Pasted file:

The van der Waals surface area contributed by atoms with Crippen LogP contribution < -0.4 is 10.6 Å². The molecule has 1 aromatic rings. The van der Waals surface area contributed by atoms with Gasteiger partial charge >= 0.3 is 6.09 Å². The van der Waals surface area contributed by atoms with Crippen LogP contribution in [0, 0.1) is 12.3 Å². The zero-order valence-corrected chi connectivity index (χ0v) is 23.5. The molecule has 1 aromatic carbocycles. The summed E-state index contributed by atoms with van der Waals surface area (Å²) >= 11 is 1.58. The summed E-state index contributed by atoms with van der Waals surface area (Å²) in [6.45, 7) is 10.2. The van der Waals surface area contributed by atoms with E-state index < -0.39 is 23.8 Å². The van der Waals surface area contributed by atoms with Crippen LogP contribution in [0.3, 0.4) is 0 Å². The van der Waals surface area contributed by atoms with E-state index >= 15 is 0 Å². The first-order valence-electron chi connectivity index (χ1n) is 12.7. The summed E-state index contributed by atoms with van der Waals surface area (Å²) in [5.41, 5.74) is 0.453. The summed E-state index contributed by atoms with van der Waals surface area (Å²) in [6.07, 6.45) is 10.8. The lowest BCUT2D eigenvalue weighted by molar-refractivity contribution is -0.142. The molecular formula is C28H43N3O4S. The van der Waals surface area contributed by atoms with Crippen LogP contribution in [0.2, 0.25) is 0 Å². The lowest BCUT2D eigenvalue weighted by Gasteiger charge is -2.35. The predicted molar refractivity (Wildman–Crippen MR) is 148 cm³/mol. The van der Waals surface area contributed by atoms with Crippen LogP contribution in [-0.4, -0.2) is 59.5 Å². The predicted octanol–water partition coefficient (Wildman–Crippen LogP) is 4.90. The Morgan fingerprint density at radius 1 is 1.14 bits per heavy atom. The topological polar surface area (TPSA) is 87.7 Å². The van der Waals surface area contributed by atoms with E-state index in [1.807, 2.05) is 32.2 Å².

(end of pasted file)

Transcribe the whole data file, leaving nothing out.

The van der Waals surface area contributed by atoms with Crippen LogP contribution < -0.4 is 10.6 Å². The molecule has 1 aromatic rings. The van der Waals surface area contributed by atoms with Gasteiger partial charge >= 0.3 is 6.09 Å². The van der Waals surface area contributed by atoms with Crippen LogP contribution in [0, 0.1) is 12.3 Å². The zero-order valence-corrected chi connectivity index (χ0v) is 23.5. The molecule has 1 aromatic carbocycles. The summed E-state index contributed by atoms with van der Waals surface area (Å²) >= 11 is 1.58. The summed E-state index contributed by atoms with van der Waals surface area (Å²) in [6.45, 7) is 10.2. The van der Waals surface area contributed by atoms with E-state index < -0.39 is 23.8 Å². The van der Waals surface area contributed by atoms with Crippen LogP contribution in [0.3, 0.4) is 0 Å². The van der Waals surface area contributed by atoms with E-state index >= 15 is 0 Å². The first-order valence-electron chi connectivity index (χ1n) is 12.7. The summed E-state index contributed by atoms with van der Waals surface area (Å²) in [5.41, 5.74) is 0.453. The summed E-state index contributed by atoms with van der Waals surface area (Å²) in [6.07, 6.45) is 10.8. The lowest BCUT2D eigenvalue weighted by molar-refractivity contribution is -0.142. The molecular formula is C28H43N3O4S. The van der Waals surface area contributed by atoms with Crippen LogP contribution in [0.2, 0.25) is 0 Å². The lowest BCUT2D eigenvalue weighted by Gasteiger charge is -2.35. The predicted molar refractivity (Wildman–Crippen MR) is 148 cm³/mol. The van der Waals surface area contributed by atoms with Crippen LogP contribution in [-0.4, -0.2) is 59.5 Å². The predicted octanol–water partition coefficient (Wildman–Crippen LogP) is 4.90. The Morgan fingerprint density at radius 1 is 1.14 bits per heavy atom. The topological polar surface area (TPSA) is 87.7 Å². The van der Waals surface area contributed by atoms with E-state index in [1.807, 2.05) is 32.2 Å².